NATIONAL CITY, Calif. (KGTV) — After decades of being banned, cruising is making a temporary comeback to National City this spring.
The United Lowrider Coalition has fought for months to get the cruising ban repealed and National City leaders are giving them a period to show it can come back safely.
The ban was instated in 1992 when the city council passed a city ordinance.
The city classified cruising as "the repetitive driving of a motor vehicle two or more times within a four-hour period, in the same direction, past a traffic-control point in traffic which is congested at or near the traffic-control point."
If someone is found guilty of cruising they could be fined $1,000 and spend up to six months behind bars.
When the ban was instated, those behind the wheel said they were stereotyped.
"We got labeled as the cholos or the bad guys, the thugs, the guys that come over here and cause issues and problems," Mr. Rabbit said.
His wife said what people didn't realize is that those behind the hydraulics had careers to support their hobby.
"They don't realize that even way back when- we all had jobs. We all had careers. We all had families and our cars meant a lot and a lot of money went into our cars," Jovita Arellano said.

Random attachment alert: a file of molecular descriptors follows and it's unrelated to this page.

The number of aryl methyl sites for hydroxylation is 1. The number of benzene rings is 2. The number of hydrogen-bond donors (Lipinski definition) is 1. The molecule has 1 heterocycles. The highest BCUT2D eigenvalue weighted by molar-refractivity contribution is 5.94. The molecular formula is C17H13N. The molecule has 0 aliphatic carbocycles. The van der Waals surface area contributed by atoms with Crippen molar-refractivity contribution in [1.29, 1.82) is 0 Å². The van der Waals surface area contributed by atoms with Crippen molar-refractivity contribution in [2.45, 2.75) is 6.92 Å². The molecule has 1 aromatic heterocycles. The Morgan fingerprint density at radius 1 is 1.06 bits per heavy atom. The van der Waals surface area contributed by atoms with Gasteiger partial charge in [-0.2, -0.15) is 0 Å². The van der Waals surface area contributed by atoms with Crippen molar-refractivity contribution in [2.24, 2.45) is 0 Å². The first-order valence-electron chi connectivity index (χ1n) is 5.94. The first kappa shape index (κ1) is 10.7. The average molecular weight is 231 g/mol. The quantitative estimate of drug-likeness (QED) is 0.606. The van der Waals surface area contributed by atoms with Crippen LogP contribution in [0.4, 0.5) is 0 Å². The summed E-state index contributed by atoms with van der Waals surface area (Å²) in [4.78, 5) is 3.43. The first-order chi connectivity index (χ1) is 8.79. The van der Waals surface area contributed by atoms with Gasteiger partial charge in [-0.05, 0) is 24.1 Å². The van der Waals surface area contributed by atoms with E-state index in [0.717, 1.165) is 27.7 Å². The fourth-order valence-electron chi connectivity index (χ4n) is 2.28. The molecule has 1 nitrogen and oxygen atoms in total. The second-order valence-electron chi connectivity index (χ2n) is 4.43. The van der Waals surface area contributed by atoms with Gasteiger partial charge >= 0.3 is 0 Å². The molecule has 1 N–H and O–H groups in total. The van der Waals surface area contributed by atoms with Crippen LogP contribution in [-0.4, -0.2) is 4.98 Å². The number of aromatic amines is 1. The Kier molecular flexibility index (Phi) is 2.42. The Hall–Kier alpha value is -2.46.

Potential business boom
So much money, it fueled an industry.
"You can easily spend 30-grand on a paint job and the striping. It's an expensive hobby," Jonathan Mercado of Mercado's Pinstriping said.
Mercado does custom paint and pinstriping jobs for car enthusiasts. He thinks the temporary return has the potential to help his industry boom.
"It's going to want to get more people involved in the sport. So, more cars are being built. They need painters and stripers. There's a lot of talent out there, not just me," he said. "There is a lot of styles. So, it's definitely going to help us."
"It's going to be like going back to Disneyland now," said Marcos "Mr. Rabbit" Arellano as he smiled. "Lowriding—it's not just about the cars. It's a brotherhood. It's family."
The culture is something that comes with cruising.
"The one word that would describe the lowrider culture would be unity," Jovita Arellano said.
The group hopes to change the stereotype.
"What we do for the community and what we do for positivity— we are trying to change the narrative," Donnie Taylor said.
Repeal efforts continue
The coalition hopes to get the thirty-year-old ordinance fully repealed.
"If we do it in National City, which would be the first city in the State of California to repeal a no cruising ordinance, then other cities are going to be hopping on and asking for our help," Jovita Arellano said.
The first cruise during the trial period is scheduled for April 2.